In this installment of gdbWatchPoint, we're looking at how to do less typing. If you're lazy like me, you'll want to do as little typing as possible; so while GDB is a command-line tool and it can be quite verbose, you can abbreviate things quite nicely.
These are some examples of doing less typing in GDB which I find very useful.
Often you start debugging by typing 'run' and putting a breakpoint at main. Instead of this, you can do:
...which runs the program but also puts a temporary breakpoint at main.
Short versions of commands
Once your program has hit a breakpoint and waiting for instruction, you'll navigate around using next, continue, step and other commands. All of these can be abbreviated.
And, if you're doing reversible debugging, you can use
rsi. (It makes me laugh that
rsi helps you have less RSI! Hehe!)
These are preset abbreviations but you can also type just enough of a command to be unambiguous and GDB will complete it for you. For example,
isn't unambiguous enough:
But if you type
thr it completes to
You can explore the commands yourself. (Incidentally,
starti is interesting so there's a little extra at the bottom of the post on that.)
Temporary breakpoints save you a bit of typing to delete the breakpoint after it's been hit. For example, you might create a temporary breakpoint on main with:
Using the command history - up/down arrows
The up and down arrows cycle up and down the command history as they do on the linux command line. So if I type the up key, I go back through all the commands in the command history; and if I type down, I go back through them.
The up and down arrows are mirrored in
ctrl-p for previous (instead of up) and
ctrl-n for next (instead of down).
This is important to know because in TUI mode (the Text User Interface), the up and down arrows are hijacked by TUI to move up and down the source code but not the command history. So in TUI mode, you need to use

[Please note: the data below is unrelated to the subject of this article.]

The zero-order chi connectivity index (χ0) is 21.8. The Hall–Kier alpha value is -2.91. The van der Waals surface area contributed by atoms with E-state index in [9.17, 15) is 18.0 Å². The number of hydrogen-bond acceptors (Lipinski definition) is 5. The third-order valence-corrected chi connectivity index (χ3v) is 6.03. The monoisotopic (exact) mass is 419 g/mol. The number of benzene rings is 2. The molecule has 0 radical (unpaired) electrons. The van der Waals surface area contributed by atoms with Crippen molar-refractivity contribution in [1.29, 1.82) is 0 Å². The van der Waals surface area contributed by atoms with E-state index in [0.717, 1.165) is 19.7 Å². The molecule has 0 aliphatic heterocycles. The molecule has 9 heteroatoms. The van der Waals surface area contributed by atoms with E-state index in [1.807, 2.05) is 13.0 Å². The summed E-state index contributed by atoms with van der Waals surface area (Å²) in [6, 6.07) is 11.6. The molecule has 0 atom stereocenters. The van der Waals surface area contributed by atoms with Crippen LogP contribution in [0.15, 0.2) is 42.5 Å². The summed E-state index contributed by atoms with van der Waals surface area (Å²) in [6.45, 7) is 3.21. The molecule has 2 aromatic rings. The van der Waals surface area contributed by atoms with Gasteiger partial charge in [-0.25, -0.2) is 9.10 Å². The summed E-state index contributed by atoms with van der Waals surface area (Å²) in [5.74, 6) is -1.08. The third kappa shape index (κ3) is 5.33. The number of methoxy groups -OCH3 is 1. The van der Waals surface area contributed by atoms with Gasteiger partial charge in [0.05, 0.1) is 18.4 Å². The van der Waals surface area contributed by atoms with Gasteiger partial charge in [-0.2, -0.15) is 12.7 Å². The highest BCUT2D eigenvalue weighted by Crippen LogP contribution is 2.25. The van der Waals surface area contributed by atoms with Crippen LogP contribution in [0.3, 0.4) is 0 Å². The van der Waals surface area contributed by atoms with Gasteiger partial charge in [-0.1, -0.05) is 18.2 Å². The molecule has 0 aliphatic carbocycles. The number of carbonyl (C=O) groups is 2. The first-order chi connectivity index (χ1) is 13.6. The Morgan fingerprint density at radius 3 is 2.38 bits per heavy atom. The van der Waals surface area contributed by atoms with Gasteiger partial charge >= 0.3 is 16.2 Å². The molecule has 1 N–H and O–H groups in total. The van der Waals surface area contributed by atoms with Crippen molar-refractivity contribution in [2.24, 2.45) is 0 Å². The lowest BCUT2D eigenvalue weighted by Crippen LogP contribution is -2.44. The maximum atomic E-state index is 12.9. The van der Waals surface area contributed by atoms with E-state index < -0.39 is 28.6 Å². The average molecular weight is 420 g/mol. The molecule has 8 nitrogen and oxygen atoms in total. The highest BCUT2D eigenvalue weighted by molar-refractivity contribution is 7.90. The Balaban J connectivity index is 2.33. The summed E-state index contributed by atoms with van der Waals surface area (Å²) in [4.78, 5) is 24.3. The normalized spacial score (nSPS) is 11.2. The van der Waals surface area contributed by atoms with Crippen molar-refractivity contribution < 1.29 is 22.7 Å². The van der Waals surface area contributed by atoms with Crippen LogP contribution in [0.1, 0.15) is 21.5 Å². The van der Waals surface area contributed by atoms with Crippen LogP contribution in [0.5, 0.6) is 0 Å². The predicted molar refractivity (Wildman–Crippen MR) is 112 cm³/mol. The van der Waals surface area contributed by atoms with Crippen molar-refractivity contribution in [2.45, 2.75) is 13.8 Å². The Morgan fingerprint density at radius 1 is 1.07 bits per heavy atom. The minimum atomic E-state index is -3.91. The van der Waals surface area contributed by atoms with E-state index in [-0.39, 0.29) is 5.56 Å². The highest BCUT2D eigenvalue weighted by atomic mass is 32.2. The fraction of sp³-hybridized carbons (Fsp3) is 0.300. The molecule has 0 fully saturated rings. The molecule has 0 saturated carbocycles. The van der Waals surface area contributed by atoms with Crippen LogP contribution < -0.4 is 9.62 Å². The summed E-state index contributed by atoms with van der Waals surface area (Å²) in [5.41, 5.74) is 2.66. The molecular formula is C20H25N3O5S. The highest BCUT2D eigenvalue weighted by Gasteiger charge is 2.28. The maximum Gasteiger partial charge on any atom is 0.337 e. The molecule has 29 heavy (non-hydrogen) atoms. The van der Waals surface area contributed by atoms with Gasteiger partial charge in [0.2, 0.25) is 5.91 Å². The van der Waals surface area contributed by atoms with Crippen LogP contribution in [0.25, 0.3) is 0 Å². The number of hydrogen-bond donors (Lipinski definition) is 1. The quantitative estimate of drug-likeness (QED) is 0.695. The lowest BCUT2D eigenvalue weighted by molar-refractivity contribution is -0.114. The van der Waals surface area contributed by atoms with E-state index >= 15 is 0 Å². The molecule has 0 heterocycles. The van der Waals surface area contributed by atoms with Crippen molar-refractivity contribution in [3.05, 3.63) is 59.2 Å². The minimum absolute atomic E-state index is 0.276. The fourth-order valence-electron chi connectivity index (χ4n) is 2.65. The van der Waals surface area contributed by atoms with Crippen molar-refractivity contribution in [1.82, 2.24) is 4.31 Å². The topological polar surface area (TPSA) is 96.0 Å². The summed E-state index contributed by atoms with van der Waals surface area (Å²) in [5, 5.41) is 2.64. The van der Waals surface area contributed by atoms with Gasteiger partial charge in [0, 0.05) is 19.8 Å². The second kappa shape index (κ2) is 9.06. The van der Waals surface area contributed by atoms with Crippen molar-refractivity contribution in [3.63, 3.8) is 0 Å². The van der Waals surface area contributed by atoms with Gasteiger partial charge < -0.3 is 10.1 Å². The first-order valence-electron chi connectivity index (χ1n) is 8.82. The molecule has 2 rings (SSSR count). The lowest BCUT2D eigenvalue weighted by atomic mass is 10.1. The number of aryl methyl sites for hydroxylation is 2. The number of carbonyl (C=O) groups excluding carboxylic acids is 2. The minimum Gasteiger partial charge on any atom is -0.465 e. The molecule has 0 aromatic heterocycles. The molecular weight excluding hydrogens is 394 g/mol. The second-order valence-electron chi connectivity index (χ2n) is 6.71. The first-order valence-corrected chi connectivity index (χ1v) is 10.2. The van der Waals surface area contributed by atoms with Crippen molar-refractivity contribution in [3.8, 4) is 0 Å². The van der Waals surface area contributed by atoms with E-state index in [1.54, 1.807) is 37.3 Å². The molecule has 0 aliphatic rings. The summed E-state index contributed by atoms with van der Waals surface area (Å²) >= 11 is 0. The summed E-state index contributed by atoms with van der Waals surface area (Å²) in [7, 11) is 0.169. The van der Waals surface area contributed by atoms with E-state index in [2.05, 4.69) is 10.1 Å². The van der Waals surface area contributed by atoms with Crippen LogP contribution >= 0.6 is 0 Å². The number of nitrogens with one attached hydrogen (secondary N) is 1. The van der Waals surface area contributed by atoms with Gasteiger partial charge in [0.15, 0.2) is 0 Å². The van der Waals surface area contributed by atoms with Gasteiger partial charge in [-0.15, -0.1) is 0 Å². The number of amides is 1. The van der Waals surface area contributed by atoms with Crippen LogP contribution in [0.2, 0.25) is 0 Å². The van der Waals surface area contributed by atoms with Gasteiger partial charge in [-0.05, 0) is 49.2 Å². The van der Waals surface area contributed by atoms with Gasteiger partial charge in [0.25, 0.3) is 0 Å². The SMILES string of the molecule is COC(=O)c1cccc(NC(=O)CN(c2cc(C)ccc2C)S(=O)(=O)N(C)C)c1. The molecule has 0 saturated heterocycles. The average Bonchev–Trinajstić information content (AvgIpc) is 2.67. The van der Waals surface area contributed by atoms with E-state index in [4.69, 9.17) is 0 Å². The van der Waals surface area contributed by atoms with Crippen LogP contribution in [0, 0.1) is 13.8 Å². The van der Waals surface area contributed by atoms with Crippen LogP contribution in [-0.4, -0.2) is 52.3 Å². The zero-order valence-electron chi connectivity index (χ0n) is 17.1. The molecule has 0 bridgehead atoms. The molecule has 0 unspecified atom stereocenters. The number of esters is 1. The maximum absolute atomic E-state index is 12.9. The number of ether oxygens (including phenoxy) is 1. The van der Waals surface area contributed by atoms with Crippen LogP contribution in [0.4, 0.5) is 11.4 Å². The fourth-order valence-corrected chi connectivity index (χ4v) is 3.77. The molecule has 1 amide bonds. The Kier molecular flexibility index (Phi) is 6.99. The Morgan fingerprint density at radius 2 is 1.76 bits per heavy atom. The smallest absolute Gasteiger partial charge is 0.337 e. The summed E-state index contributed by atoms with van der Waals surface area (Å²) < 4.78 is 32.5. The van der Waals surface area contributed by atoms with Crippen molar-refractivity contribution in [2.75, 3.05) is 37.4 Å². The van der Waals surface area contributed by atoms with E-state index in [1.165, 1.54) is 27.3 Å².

ctrl-n to navigate your command history and save you some typing.
Searching your history - ctrl-r
if you use bash or similar, you may be familiar with searching your command history with
ctrl-r. To use this, hit
ctrl-r and type part of the line you're searching for.
For example, if you had a non-trivial line like this in your history you might type
ctrl-r lon to find it:
p *(long*)($sp + 28)
If you type
ctrl-r repeatedly, you'll cycle through all the commands which match what you've searched for.
GDB has a few convenience variables such as
$sp for the stack pointer (in x86-64 it's also aliased to $rsp):
Whenever you print something in GDB, you get a convenience variable of the format
$n (where n is an integer). You can use these directly so you can take things you've printed before and manipulate them.
Global history vs local history
If you have set history save on in your GDB config file
~/.gdbinit then something really useful happens: your history is persisted across GDB sessions which allows you to search through them. So when you go up and down the history or search the history, you'll be searching everything you've done in GDB in that project.
This history is stored in the current working directory (so, quite likely the root of your project) in
.gdb_history which you can browse with:
If you want to share your GDB history across all your projects and invocations of GDB, you just have to add this line to your GDB config file
set history file /home/[you]/gdbhistory
Of course, that path can be anything you like.
If you do this, you'll to have a common history across all projects which will save you time if you find yourself running the same debugging commands often. So when you go up and down the history and search it, you'll be looking at everything you've done in all GDB sessions across all your projects.
Bonus tip: starti
starti is interesting. This command starts the program and takes me to the first instruction in the program which is cool for exploring the instructions which are run before 'main', but also if your binary is stripped or doesn't have a 'main' function.